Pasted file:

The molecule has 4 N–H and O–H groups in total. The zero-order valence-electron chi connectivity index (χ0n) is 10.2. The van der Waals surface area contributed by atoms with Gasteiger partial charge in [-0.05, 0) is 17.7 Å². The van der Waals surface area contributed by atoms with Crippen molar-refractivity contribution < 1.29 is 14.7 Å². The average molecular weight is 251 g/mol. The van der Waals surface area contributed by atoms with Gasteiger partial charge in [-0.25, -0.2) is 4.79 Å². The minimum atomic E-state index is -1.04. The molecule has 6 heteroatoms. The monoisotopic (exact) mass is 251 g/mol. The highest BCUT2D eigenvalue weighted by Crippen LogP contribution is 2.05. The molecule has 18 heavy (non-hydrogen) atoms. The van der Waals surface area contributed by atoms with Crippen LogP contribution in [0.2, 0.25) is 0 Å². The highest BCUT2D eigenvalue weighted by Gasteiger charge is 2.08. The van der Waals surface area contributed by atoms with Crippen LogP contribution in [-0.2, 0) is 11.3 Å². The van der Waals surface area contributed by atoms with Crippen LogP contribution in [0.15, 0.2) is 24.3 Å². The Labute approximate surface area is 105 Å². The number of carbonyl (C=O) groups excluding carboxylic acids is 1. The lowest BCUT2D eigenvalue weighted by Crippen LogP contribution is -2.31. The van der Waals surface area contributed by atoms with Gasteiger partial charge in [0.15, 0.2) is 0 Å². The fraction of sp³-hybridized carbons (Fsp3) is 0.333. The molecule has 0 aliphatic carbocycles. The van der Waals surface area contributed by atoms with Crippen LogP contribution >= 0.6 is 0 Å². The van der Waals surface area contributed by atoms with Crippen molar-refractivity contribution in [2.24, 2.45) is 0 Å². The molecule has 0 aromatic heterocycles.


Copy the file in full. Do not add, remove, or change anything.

The molecule has 4 N–H and O–H groups in total. The zero-order valence-electron chi connectivity index (χ0n) is 10.2. The van der Waals surface area contributed by atoms with Gasteiger partial charge in [-0.05, 0) is 17.7 Å². The van der Waals surface area contributed by atoms with Crippen molar-refractivity contribution < 1.29 is 14.7 Å². The average molecular weight is 251 g/mol. The van der Waals surface area contributed by atoms with Gasteiger partial charge in [-0.25, -0.2) is 4.79 Å². The minimum atomic E-state index is -1.04. The molecule has 6 heteroatoms. The monoisotopic (exact) mass is 251 g/mol. The highest BCUT2D eigenvalue weighted by Crippen LogP contribution is 2.05. The molecule has 18 heavy (non-hydrogen) atoms. The van der Waals surface area contributed by atoms with Crippen LogP contribution in [0.2, 0.25) is 0 Å². The highest BCUT2D eigenvalue weighted by Gasteiger charge is 2.08. The van der Waals surface area contributed by atoms with Crippen LogP contribution in [-0.2, 0) is 11.3 Å². The van der Waals surface area contributed by atoms with Crippen LogP contribution in [0.15, 0.2) is 24.3 Å². The Labute approximate surface area is 105 Å². The number of carbonyl (C=O) groups excluding carboxylic acids is 1. The lowest BCUT2D eigenvalue weighted by Crippen LogP contribution is -2.31. The van der Waals surface area contributed by atoms with Gasteiger partial charge in [0.15, 0.2) is 0 Å². The fraction of sp³-hybridized carbons (Fsp3) is 0.333. The molecule has 0 aliphatic carbocycles. The van der Waals surface area contributed by atoms with Crippen LogP contribution >= 0.6 is 0 Å². The van der Waals surface area contributed by atoms with Crippen molar-refractivity contribution in [2.24, 2.45) is 0 Å². The molecule has 0 aromatic heterocycles.